We are back from camping at Strawberry Music Festival. It was the best year ever, for several reasons:
It wasn't too hot or too cold. The sun was just the right temperature to heat you up enough to plunge into the cold lake and the air was just right for sitting under the redwoods and pines, just right for reading, spinning, knitting, or talking. Or drinking. There might have been a little of that. (Although we brought back both booze and money. We must have done something wrong.)
The music was good. Not great, but good. The Avett Brothers were sublime, as always, and Dave Alvin and the Guilty Women were great, as were a couple of other bands, but by and large the music was a big miss, which was surprising for Strawberry.
However, the music at our camp? Camp Hehu? Kicked ass. At any time we had a stand-up bass, banjo, a couple of ukes, guitars, mandola, washboard, mandolin, possibly a fiddle, and lots of voices keeping the tunes going. Saturday night we never made it up to main stage at all. Even though I kept saying I was going, I never stood up, just kept singing and strumming.
There was this great moment when the song was American Pie (it has to be sung at some point during a music festival — it's the law). We were sitting in a circle, maybe ten of us, playing and singing. Then someone else shined a flashlight over my shoulder. I looked behind me and there were at least twenty people there, all grinning in the dark, singing along. I hadn't heard them filter in behind us, and they looked like a wall of humanity, a sea of faces, all singing at once, a total surprise to me. It was awesome.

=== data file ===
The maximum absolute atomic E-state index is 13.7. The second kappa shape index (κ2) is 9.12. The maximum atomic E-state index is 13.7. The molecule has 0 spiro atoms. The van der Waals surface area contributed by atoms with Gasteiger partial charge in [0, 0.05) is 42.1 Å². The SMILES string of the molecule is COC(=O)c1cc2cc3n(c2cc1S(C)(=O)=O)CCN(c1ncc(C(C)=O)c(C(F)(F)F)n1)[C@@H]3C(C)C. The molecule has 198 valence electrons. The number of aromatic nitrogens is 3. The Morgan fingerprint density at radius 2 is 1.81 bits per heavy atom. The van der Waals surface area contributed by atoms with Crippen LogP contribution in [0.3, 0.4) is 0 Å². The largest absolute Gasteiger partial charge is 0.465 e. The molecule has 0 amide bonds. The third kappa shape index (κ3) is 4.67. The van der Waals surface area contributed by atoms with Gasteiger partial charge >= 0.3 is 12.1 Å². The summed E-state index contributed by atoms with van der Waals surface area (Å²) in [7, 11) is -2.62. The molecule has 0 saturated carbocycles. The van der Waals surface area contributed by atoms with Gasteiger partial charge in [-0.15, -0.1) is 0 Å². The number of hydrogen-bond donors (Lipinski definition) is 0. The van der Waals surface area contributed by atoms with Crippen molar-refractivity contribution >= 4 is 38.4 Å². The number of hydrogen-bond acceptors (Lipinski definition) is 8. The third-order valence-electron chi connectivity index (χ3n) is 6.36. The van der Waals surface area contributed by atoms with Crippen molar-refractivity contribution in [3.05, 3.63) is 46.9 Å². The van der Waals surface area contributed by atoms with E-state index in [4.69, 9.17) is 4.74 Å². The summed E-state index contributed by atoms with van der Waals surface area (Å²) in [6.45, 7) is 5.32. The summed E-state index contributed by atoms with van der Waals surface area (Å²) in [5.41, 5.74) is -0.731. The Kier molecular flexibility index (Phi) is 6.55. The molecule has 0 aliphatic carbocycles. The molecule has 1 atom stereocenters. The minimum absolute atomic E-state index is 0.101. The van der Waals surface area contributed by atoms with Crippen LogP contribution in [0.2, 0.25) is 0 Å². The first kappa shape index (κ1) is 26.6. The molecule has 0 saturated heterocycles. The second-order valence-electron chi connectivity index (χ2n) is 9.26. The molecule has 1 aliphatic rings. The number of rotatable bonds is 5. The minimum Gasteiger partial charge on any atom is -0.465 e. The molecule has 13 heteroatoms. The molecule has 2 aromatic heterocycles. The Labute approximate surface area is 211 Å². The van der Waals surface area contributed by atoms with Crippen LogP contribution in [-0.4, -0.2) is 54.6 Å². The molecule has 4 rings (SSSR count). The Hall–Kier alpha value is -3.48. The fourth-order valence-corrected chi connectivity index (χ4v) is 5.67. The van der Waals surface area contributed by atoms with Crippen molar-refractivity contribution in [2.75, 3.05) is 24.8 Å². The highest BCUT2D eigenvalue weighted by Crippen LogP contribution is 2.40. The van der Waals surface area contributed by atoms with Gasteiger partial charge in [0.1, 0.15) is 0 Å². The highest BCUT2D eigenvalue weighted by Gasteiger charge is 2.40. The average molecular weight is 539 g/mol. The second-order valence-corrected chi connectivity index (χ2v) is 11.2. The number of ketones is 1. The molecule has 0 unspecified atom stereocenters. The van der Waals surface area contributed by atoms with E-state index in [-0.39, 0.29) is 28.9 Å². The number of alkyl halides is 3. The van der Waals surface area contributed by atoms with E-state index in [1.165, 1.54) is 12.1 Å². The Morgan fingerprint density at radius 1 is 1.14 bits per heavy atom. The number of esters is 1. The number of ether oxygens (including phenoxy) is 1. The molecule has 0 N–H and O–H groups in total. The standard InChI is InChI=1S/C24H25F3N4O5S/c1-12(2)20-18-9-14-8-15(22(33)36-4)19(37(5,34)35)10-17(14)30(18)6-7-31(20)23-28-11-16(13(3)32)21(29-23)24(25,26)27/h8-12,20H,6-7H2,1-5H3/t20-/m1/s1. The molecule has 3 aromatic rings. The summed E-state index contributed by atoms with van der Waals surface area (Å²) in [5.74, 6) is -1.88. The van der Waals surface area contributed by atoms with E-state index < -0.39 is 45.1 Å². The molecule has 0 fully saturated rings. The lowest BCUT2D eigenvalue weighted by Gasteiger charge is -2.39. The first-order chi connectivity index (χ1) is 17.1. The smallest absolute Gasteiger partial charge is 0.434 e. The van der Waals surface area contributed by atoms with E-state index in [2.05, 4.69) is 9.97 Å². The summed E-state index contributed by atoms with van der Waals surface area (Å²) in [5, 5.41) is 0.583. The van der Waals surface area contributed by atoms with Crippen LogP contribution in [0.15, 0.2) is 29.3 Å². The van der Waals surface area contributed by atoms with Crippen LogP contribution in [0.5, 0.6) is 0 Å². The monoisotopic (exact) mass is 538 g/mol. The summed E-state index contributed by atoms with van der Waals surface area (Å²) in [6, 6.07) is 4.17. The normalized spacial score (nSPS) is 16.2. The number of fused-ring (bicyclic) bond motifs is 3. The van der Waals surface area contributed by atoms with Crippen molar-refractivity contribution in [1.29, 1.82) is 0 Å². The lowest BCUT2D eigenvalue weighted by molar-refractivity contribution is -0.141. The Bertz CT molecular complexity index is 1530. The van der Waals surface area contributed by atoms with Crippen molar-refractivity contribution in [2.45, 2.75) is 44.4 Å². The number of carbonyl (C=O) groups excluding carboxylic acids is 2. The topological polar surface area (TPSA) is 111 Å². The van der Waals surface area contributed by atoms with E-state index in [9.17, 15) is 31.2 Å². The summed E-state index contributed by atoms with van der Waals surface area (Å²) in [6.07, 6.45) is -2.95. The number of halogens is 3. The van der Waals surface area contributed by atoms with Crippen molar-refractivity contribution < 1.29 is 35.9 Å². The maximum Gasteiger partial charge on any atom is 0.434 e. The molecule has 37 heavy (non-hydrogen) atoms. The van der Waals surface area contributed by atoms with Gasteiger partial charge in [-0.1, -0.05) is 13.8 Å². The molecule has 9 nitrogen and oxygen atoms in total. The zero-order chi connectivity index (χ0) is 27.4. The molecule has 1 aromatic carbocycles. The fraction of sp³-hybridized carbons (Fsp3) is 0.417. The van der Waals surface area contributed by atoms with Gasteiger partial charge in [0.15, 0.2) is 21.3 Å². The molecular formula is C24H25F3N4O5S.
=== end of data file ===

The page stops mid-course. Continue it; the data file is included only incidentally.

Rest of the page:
The other best part, and this takes some backstory, was my Rockstar Moment. Okay, so Book One is called HOW TO KNIT A LOVE SONG. You know that already. What you might not have known is A) I didn't write the title (although I love it) and B) there is no love song in the book. So hey. That's easy. I just wrote a love song. And I called it "How to Knit a Love Song." And because the book is set on a sheep ranch, I made it a good ole country song, and while I was at Strawberry I taught it to a couple of friends with the intention of performing it at an afternoon show called Chickwagon (which we did, which went great). So we'd been practicing my song around camp, and people had heard it while walking past. That's the backstory.
Rockstar Moment: While jamming that Saturday night, from behind me, a stranger's voice in the dark, someone I DID NOT KNOW said, "Can you play that knit and purl song you were playing yesterday?" I about like to died, people. Seriously. Hopefully, in the future, people will tell me they like my writing. That's my goal. But Lala is the rockstar of the family. I'm the writer. Someone liking a song I wrote? I never saw that coming AND IT WAS SO FUN. (Eventually I will get the MP3 up here and a video and you can hear it, too.)
In the meantime, I'm also blogging over at PensFatales today. Come say hi?
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